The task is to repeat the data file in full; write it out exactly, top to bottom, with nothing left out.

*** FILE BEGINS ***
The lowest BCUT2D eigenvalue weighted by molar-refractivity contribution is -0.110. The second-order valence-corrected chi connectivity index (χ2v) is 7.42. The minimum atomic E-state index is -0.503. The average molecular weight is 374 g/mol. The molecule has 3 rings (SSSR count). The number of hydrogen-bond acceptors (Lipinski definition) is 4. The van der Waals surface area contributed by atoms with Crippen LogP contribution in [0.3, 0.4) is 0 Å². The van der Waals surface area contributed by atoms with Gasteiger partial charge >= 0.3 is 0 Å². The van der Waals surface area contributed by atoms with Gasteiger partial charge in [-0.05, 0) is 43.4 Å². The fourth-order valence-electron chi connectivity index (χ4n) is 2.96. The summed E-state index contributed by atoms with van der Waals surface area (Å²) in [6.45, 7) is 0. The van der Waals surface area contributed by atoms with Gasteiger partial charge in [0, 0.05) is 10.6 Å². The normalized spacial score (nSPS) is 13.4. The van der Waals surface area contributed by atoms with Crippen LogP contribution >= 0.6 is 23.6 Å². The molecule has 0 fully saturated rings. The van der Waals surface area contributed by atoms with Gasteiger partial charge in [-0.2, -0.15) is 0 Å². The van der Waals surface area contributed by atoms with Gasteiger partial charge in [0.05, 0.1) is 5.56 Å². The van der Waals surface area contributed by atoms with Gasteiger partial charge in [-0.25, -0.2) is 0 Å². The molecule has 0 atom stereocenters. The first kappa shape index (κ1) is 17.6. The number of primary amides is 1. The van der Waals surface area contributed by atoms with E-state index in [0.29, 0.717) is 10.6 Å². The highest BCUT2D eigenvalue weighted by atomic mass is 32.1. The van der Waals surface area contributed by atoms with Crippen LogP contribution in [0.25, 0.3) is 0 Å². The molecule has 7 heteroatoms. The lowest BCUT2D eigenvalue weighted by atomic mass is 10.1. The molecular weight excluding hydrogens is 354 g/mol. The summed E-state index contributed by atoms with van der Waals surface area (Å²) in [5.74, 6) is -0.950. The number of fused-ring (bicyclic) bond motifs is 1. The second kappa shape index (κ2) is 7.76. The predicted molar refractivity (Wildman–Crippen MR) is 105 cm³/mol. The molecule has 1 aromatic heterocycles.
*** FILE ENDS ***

The lowest BCUT2D eigenvalue weighted by molar-refractivity contribution is -0.110. The second-order valence-corrected chi connectivity index (χ2v) is 7.42. The minimum atomic E-state index is -0.503. The average molecular weight is 374 g/mol. The molecule has 3 rings (SSSR count). The number of hydrogen-bond acceptors (Lipinski definition) is 4. The van der Waals surface area contributed by atoms with Crippen LogP contribution in [0.3, 0.4) is 0 Å². The van der Waals surface area contributed by atoms with Gasteiger partial charge >= 0.3 is 0 Å². The van der Waals surface area contributed by atoms with Gasteiger partial charge in [-0.05, 0) is 43.4 Å². The fourth-order valence-electron chi connectivity index (χ4n) is 2.96. The summed E-state index contributed by atoms with van der Waals surface area (Å²) in [6.45, 7) is 0. The van der Waals surface area contributed by atoms with Gasteiger partial charge in [0, 0.05) is 10.6 Å². The normalized spacial score (nSPS) is 13.4. The van der Waals surface area contributed by atoms with Crippen LogP contribution >= 0.6 is 23.6 Å². The molecule has 0 fully saturated rings. The van der Waals surface area contributed by atoms with Gasteiger partial charge in [-0.2, -0.15) is 0 Å². The van der Waals surface area contributed by atoms with Gasteiger partial charge in [0.05, 0.1) is 5.56 Å². The van der Waals surface area contributed by atoms with Gasteiger partial charge in [-0.25, -0.2) is 0 Å². The molecule has 0 atom stereocenters. The first kappa shape index (κ1) is 17.6. The number of primary amides is 1. The van der Waals surface area contributed by atoms with E-state index in [0.29, 0.717) is 10.6 Å². The highest BCUT2D eigenvalue weighted by atomic mass is 32.1. The van der Waals surface area contributed by atoms with Crippen LogP contribution in [0.25, 0.3) is 0 Å². The molecule has 7 heteroatoms. The lowest BCUT2D eigenvalue weighted by atomic mass is 10.1. The molecular weight excluding hydrogens is 354 g/mol. The summed E-state index contributed by atoms with van der Waals surface area (Å²) in [5.74, 6) is -0.950. The number of fused-ring (bicyclic) bond motifs is 1. The second kappa shape index (κ2) is 7.76. The predicted molar refractivity (Wildman–Crippen MR) is 105 cm³/mol. The molecule has 1 aromatic heterocycles.